Professor of Iranian Studies and Comparative Literature Hamid Dabashi calls upon the world to recognize US Muslims as an integral part of American culture.
In this article, he critiques the polarizing debate between the essentialist discourses that pin Islam as inherently violent religion, and the reactive apologist rhetoric which defends Islam as a faith that preaches peace.
He says violent strains of Hinduism and Christianity plagued humanity at various points throughout history as well, and all faiths contend with radicalism and violence. He urges the world not to forget Malcolm X’s role in American history as a champion of the civil rights movement of the 1960s, arguing that without his presence as a Muslim revolutionary, Martin Luther King Jr.’s “pacifism” could not have been effective.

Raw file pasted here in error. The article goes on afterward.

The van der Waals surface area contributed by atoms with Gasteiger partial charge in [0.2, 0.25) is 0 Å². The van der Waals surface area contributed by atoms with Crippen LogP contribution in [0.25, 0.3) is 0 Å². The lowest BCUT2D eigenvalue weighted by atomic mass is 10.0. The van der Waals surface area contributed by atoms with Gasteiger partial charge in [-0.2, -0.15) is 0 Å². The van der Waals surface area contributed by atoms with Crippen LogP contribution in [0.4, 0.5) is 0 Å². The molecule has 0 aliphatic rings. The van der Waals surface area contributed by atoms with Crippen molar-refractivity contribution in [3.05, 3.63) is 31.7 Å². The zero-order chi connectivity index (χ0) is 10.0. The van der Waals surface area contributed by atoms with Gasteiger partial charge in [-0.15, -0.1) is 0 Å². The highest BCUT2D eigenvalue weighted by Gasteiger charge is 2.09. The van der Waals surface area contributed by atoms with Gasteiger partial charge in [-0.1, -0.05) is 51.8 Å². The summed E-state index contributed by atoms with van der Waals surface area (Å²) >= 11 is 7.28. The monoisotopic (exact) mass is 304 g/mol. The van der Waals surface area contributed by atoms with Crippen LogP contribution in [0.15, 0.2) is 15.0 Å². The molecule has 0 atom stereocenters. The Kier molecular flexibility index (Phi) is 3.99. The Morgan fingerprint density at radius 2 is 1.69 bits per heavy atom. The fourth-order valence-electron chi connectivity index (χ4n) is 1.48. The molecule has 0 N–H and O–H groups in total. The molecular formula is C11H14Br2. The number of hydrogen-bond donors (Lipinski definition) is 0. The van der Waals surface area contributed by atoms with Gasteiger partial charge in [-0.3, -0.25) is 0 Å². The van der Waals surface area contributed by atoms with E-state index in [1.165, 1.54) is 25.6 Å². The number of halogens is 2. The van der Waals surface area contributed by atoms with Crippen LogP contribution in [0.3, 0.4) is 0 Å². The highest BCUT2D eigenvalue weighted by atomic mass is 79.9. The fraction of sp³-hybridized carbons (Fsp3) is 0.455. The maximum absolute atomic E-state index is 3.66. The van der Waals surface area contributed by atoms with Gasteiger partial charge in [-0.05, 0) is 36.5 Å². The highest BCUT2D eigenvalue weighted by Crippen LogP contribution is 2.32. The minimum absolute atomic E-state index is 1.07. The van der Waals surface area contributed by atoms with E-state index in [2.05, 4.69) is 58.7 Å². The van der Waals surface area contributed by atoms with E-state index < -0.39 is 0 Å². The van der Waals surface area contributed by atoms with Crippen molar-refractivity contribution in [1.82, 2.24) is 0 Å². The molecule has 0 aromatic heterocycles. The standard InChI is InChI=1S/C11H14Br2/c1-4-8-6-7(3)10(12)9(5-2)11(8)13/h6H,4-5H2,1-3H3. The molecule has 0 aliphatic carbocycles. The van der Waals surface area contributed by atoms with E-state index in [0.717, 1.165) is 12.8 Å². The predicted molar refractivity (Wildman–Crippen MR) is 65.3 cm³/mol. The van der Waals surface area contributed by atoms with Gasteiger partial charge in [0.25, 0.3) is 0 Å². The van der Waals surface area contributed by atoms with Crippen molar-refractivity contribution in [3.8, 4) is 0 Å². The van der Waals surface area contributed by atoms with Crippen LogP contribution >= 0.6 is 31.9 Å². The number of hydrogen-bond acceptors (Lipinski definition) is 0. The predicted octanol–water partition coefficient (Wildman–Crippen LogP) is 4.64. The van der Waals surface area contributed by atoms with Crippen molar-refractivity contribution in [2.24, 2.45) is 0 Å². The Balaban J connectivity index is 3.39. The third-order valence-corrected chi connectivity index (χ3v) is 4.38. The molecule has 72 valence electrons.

The Wall Street Journal takes a look at Geert Wilders, controversial Dutch lawmaker and creator of the inflammatory anti-Islam film ‘Fitna.’ It examines the dualistic conceptions of Wilders – as an advocate of free speech and secular values, or an anti-Islam and anti-Muslim provocateur. While Wilders acknowledges that the majority of Muslims in the West are not terrorist or violent people, he believes this “doesn’t matter that much” because Muslims in America and Europe are mostly immigrants, and are unable to leave their own cultures behind, which results in a loss of European and national identity and culture. More about the recent debates about Islam and Muslims in the Netherlands, with particular interest to Mr. Wilders, can be read at the link below.
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